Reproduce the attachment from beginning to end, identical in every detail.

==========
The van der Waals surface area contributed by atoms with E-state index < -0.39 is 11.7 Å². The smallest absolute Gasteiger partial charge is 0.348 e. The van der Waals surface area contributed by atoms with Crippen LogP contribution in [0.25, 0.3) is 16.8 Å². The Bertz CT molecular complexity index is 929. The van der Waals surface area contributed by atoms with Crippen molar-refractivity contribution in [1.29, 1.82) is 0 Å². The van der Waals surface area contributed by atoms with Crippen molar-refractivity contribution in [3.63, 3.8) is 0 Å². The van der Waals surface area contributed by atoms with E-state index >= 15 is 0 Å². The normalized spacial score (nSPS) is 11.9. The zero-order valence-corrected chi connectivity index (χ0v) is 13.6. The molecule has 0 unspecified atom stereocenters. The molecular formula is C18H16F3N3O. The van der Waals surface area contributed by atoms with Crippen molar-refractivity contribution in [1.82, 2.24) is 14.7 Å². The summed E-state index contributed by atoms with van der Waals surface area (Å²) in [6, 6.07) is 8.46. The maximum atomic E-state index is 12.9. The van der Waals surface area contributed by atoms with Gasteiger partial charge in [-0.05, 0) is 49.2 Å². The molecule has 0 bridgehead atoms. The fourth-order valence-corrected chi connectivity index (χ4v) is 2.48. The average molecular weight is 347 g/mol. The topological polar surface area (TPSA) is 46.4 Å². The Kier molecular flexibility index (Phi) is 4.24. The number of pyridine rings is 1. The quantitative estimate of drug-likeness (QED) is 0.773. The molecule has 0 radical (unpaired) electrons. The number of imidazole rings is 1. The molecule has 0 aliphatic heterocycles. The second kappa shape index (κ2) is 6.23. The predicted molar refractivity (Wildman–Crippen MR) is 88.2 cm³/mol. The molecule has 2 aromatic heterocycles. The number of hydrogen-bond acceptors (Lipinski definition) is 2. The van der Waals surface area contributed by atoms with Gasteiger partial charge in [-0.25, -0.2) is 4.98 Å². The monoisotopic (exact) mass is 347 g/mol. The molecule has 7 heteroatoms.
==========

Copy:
The van der Waals surface area contributed by atoms with E-state index < -0.39 is 11.7 Å². The smallest absolute Gasteiger partial charge is 0.348 e. The van der Waals surface area contributed by atoms with Crippen LogP contribution in [0.25, 0.3) is 16.8 Å². The Bertz CT molecular complexity index is 929. The van der Waals surface area contributed by atoms with Crippen molar-refractivity contribution in [1.29, 1.82) is 0 Å². The van der Waals surface area contributed by atoms with Crippen molar-refractivity contribution in [3.63, 3.8) is 0 Å². The van der Waals surface area contributed by atoms with E-state index >= 15 is 0 Å². The normalized spacial score (nSPS) is 11.9. The zero-order valence-corrected chi connectivity index (χ0v) is 13.6. The molecule has 0 unspecified atom stereocenters. The molecular formula is C18H16F3N3O. The van der Waals surface area contributed by atoms with Crippen molar-refractivity contribution in [1.82, 2.24) is 14.7 Å². The summed E-state index contributed by atoms with van der Waals surface area (Å²) in [6, 6.07) is 8.46. The maximum atomic E-state index is 12.9. The van der Waals surface area contributed by atoms with Gasteiger partial charge in [-0.05, 0) is 49.2 Å². The molecule has 0 bridgehead atoms. The fourth-order valence-corrected chi connectivity index (χ4v) is 2.48. The average molecular weight is 347 g/mol. The topological polar surface area (TPSA) is 46.4 Å². The Kier molecular flexibility index (Phi) is 4.24. The number of pyridine rings is 1. The quantitative estimate of drug-likeness (QED) is 0.773. The molecule has 0 radical (unpaired) electrons. The number of imidazole rings is 1. The molecule has 0 aliphatic heterocycles. The second kappa shape index (κ2) is 6.23. The predicted molar refractivity (Wildman–Crippen MR) is 88.2 cm³/mol. The molecule has 2 aromatic heterocycles. The number of hydrogen-bond acceptors (Lipinski definition) is 2. The van der Waals surface area contributed by atoms with Gasteiger partial charge in [-0.25, -0.2) is 4.98 Å². The monoisotopic (exact) mass is 347 g/mol. The molecule has 7 heteroatoms.